Navantia, the global shipbuilding company from Spain, are present this week at the world's largest defence exhibition, IDEX and NAVDEX, demonstrating to the Middle-East region a combination of tools which include new innovative ship designs. What is striking about their presence this year are their hands-on simulators, giving potential operators a chance to experience the whole ship design in real time, whilst providing an augmented way to showcase their upcoming designs such as the LPD module configurator and S80 submarine platform.

One of the highlights was their completely immersive simulation training platform ‘Navantis’ which was on display alongside the Royal Saudi Naval Forces corvette program. The real-time application completely replicates the future ships and prepares the navy operators with an in-depth understanding of the ship's mechanics and fundamentals. Coupling this with some of the most innovative designs in modern naval fleets, leaves the industry with further appetite for what else could be around the corner.

DSSI managed to sit down with Abel Mendez, International Defence & Security Director who gave us a synopsis of their key display this year.

Hello Abel, it is great to speak to you again. We spoke a few weeks ago at Surface Warships about your innovative frigate programs; could you tell us a bit about what brings Navantia to IDEX 2021 in Abu Dhabi this week; to begin could you explain a bit about your Navantis simulator (on display) and its role with the Saudi Arabia corvette program?

Navantis simulator is included in the scope of the program training to be “supplied” to the Royal Saudi Naval Forces as part of the contract for the construction of the five Avante 2200 corvettes. As you can see the simulator is an immersive tool (avatar type) in which you control one member of the crew and you can walk through every single room and part of the vessel. The complete vessel has been recreated in a 3D virtual model and all the equipment, systems and tools on board have been recreated. The training objective is for the crews to be capable of familiarizing with the vessel time in advance to having the real corvette available. They can also perform some exercises like react to emergency situations (like for example a fire alarm) or conduct maintenance tasks like removing one main engine filter.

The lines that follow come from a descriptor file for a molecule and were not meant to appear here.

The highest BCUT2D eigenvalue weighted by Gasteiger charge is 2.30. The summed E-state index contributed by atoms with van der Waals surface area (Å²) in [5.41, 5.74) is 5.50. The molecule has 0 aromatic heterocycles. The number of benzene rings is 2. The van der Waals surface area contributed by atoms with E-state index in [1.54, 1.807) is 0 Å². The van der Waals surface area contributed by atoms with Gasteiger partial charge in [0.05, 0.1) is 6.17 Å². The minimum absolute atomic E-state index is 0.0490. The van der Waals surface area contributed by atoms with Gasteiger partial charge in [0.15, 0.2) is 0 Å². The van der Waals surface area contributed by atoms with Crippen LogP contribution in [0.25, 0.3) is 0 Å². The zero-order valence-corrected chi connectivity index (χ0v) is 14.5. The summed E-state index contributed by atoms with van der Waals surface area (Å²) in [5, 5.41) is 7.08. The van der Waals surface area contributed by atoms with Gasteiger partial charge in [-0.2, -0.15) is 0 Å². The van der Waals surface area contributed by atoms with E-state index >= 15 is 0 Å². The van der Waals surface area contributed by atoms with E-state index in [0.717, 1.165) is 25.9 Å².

We noticed Navantia has two stands this year, one in the IDEX pavilion and another in the NAVDEX pavilion, there is plenty of innovation on display, could you briefly explain a bit about the main technology lines on offer?

Navdex is the pure Naval side of the exhibition. So in that part we are showcasing an update over our S80 submarine program for the Spanish Navy. We have created an interactive area where our visitors can easily access data about the characteristics and capabilities of the submarine and also some videos showing the current status of the project. The first unit of this innovative submarine will be launched in the next months and this year is going to be a very important one for us in this field, since we are participating in the P75I tender in India.

Regarding IDEX we are showing some services and technologies that we have developed for Navy applications but that can be easily adapted to other scenarios like for example land forces. The training simulator we talked about earlier, some augmented reality applications to show data over real images, and also our LPD configurator that shows Navantia’s commitment with our clients needs.

One of the innovative displays we have seen from Navantia this week is your LPD configurator, could you explain a bit about the role of your LPD, and how this modular design offers a platform to respond to regional threats? 

Each client has particular requirements and needs that may be fulfilled by changes made over an existing design. But sometimes this means losing part of the proven parts of the design and increasing the risk of going through a prototype phase again. We want to give flexibility to our clients but reduce that risk. So we have updated our LPD design using this modularity concept.

First we concentrate equipment and systems on board on certain areas of the vessel related to similar capabilities, so if you require changes in one of those only one area of the design will be modified but the rest will still be unchanged.

Second we increase flexibility and multirole options of the design by having in mind the possibility of using containerized mission modules for specific missions (like for example a towed array sonar or an emergency hospital).

Last, but not least, we have designed certain systems in a scalable mode. So each client can decide between different scopes. These systems are for example communication systems or combat systems.

With all these ideas we have updated our LPD design creating a menu of options that each client can choose from to configure the vessel according to particular needs keeping the proven design advantages fully applicable.

You also mentioned an augmented reality application, what vessel is it about?

We are currently working together with the Spanish Armada on the final details of the design for the F110 frigate. This is going to be a major step ahead for us, as it will be a smart vessel with an innovative digital twin development. For showing all that in an exhibition we have brought a model of the vessel, and by running the AR tool you can display a lot of detailed information over the real model. Like for example details about the propulsion system, the combat system and the digital twin tool.

After the great success we had with the F100, the new F110 is born with the objective of being the leader of the segment for the next 20 years.